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Pembroke

The 2019 Parmee Prize for Entrepreneurship and Enterprise

Every year the Parmee Prize for Entrepreneurship and Enterprise showcases the extraordinary creativity, drive, and problem-solving abilities of Pembroke students.  This year was no different.

The Parmee Prize, which offers £2000 to the winning team, is a unique opportunity for entrepreneurial Valencians. Shortlisted applicants pitch their ideas to a panel of expert judges. All applicants receive advice and mentoring from both the judging panel and sponsor Richard Parmee (1970).

This year the prize was awarded to Katie Fox (2014), whose idea, Intelivet, sprang from her veterinary clinical school research project. Katie identified a key problem for new Veterinary graduates: having to make crucial decisions about patient care with neither experience nor support from senior vets.  Intelivet is an AI-driven system for guiding clinicians through clinical decision-making. This technology is successfully used within the human medical field, and Katie aims to apply the technology to support vets to make evidence-based clinical decisions.  By taking into account the patient’s individual situation and providing suggested care pathways based on up-to-date research, Intelivet aims to offer a vital line of support to new vets, and improve patient wellbeing.

Each of the other four entries was commended by the judges.

FluidX, presented by Neil Davey (2018), Seamus Caragher (2018), and Alex Warren (St Edmunds) offers a microfluidics-based method of quickly and accurately identifying both pathogens in blood samples, and contaminants in laboratory samples.

Abhishek Shenoy (2018) and Brendan Huo decided to write their own API after designing an app around a third party API that has since been discontinued. Their API collects data from multiple news sources and summarises articles in a news app, NewsList.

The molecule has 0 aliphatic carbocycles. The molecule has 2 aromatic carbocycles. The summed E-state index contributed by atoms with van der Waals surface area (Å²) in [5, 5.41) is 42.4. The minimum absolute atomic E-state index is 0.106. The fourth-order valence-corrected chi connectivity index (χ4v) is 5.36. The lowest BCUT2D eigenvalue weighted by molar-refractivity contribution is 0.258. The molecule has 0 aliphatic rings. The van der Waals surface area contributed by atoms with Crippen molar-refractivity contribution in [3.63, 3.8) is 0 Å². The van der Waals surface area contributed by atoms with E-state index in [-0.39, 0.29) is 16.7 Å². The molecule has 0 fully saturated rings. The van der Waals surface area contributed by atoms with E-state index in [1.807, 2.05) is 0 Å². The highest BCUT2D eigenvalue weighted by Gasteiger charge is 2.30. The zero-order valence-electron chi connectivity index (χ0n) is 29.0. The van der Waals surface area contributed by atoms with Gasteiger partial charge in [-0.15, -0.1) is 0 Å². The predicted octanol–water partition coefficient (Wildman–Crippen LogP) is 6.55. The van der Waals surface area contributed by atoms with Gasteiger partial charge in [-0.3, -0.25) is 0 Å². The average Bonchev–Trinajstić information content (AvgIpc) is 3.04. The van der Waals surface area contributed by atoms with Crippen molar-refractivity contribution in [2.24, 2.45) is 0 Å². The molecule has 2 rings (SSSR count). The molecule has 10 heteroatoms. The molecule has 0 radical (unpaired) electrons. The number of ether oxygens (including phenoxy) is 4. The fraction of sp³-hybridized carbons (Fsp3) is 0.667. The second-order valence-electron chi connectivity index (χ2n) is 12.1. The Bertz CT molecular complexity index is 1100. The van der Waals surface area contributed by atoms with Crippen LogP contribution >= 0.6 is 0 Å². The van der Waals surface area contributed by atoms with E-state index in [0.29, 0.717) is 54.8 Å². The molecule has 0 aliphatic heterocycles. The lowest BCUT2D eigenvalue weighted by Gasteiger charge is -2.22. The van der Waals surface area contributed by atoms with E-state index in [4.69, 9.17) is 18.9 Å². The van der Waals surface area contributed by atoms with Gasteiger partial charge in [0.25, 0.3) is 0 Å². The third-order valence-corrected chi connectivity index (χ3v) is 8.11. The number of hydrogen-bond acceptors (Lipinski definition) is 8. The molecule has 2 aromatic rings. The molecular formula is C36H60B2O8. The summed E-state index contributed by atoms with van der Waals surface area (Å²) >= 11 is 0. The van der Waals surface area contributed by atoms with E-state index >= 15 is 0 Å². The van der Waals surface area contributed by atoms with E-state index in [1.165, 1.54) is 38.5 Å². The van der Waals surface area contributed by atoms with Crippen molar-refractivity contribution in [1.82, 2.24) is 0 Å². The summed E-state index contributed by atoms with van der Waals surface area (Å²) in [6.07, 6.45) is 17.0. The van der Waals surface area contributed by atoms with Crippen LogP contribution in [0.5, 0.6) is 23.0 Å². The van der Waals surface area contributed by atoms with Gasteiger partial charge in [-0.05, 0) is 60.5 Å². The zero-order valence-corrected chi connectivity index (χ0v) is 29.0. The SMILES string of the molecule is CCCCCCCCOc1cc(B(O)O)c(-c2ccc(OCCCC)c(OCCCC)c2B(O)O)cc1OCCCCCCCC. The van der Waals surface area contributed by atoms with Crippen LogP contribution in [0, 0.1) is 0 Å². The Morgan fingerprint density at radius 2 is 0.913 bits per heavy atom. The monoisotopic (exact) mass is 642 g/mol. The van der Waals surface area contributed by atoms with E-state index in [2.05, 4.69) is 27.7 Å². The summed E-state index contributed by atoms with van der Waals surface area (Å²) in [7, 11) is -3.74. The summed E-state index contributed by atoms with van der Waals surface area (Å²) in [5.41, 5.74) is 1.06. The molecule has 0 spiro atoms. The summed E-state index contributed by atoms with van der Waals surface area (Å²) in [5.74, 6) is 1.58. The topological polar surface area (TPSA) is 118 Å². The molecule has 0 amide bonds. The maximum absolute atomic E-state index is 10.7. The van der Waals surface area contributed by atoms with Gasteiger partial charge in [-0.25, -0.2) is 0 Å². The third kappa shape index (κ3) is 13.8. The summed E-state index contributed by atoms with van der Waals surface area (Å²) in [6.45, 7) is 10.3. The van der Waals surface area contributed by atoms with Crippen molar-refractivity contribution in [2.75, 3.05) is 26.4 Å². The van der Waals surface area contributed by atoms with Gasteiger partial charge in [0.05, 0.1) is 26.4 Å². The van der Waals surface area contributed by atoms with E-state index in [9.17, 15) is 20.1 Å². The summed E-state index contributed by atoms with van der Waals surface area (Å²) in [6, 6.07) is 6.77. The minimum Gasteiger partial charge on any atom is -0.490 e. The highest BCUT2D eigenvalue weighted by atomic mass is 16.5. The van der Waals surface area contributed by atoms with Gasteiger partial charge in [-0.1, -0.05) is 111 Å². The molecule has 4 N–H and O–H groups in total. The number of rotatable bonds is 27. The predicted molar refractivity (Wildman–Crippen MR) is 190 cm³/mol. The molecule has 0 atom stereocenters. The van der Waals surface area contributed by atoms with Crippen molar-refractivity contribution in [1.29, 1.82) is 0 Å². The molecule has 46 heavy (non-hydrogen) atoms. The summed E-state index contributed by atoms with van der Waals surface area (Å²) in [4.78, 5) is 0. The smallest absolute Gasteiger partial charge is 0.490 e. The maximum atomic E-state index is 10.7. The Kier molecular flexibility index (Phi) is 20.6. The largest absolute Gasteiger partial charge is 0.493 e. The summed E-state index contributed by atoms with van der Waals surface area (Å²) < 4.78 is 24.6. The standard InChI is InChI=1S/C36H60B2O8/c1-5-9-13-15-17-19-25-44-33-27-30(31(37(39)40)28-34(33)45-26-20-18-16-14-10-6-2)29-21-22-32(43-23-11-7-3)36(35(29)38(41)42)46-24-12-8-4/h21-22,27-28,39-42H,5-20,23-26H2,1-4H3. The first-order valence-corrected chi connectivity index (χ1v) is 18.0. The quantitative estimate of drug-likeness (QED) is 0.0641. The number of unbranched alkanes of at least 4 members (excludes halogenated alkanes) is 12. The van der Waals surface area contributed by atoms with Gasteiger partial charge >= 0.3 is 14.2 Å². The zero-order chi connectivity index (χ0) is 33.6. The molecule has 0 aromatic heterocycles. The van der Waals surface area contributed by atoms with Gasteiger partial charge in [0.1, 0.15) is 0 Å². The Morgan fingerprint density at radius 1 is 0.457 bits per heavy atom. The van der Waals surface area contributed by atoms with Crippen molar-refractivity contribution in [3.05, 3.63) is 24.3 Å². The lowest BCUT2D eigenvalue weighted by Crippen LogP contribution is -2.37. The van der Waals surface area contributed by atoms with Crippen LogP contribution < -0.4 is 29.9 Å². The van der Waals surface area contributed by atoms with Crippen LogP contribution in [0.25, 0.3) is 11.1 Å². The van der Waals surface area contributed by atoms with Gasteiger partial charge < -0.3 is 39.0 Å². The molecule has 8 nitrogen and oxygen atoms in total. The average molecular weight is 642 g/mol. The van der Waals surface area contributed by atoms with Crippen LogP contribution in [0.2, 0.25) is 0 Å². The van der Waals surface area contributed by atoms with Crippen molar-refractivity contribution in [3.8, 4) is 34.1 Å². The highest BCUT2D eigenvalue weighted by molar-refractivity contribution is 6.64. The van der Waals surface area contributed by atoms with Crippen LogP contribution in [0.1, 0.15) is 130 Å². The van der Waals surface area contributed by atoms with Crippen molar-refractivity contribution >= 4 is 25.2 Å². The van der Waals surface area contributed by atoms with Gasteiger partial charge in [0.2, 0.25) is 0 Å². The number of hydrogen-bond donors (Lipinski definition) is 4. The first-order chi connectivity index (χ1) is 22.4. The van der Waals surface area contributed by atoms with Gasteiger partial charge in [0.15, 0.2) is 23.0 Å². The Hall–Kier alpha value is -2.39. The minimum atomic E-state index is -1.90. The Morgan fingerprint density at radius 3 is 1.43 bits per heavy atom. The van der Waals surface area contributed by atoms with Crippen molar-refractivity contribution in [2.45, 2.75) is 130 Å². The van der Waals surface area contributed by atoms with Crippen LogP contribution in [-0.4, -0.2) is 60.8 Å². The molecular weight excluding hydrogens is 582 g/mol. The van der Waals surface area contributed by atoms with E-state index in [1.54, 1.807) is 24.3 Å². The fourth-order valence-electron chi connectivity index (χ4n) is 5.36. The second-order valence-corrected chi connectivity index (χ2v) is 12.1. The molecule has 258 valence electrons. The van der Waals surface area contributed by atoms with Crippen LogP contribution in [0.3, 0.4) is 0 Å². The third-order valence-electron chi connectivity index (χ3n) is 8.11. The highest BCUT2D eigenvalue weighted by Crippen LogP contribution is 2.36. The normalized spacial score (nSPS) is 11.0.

James Weber (2012) and Adam Barker (2012) have experience both as Natural Sciences students, and as supervisors.  Their pitch, Oxbridge Science Academy, aims to bridge the gap between A-levels and Universityby providing online, interactive courses in Chemistry, Physics and Maths. Their goal is to help students successfully transition to university, thereby making the most of their time here.

Finally, Taylor Miller (2018) and John DiCapua presented PT Partner, a device designed to support patients using physical therapy either before or after total knee replacement surgery. Their device, connected to a smartphone app, would support the patient in carrying out the exercises, and keep their physical therapist updated as to their adherence to a suggested exercise regime.

The wide range of ideas presented at the 2019 Parmee Prize were each exemplary in the skill and enthusiasm with which the ideas were presented. Each pitch identified a crucial need for their target market, and sought to themselves all sought to meet them in an intelligent and creative way. Congratulations to Katie, and well done to all finalists for their excellent presentations.

Our thanks to the judges, Robert Marshall (1981), Simon Harris (1969), Dr Mark Mann (1999) and Dr Samantha Deacon (2004). 

The Parmee Prize is sponsored by Richard Parmee (1970), a William Pitt Fellow of Pembroke, and is also supported by the DG Marshall Trust.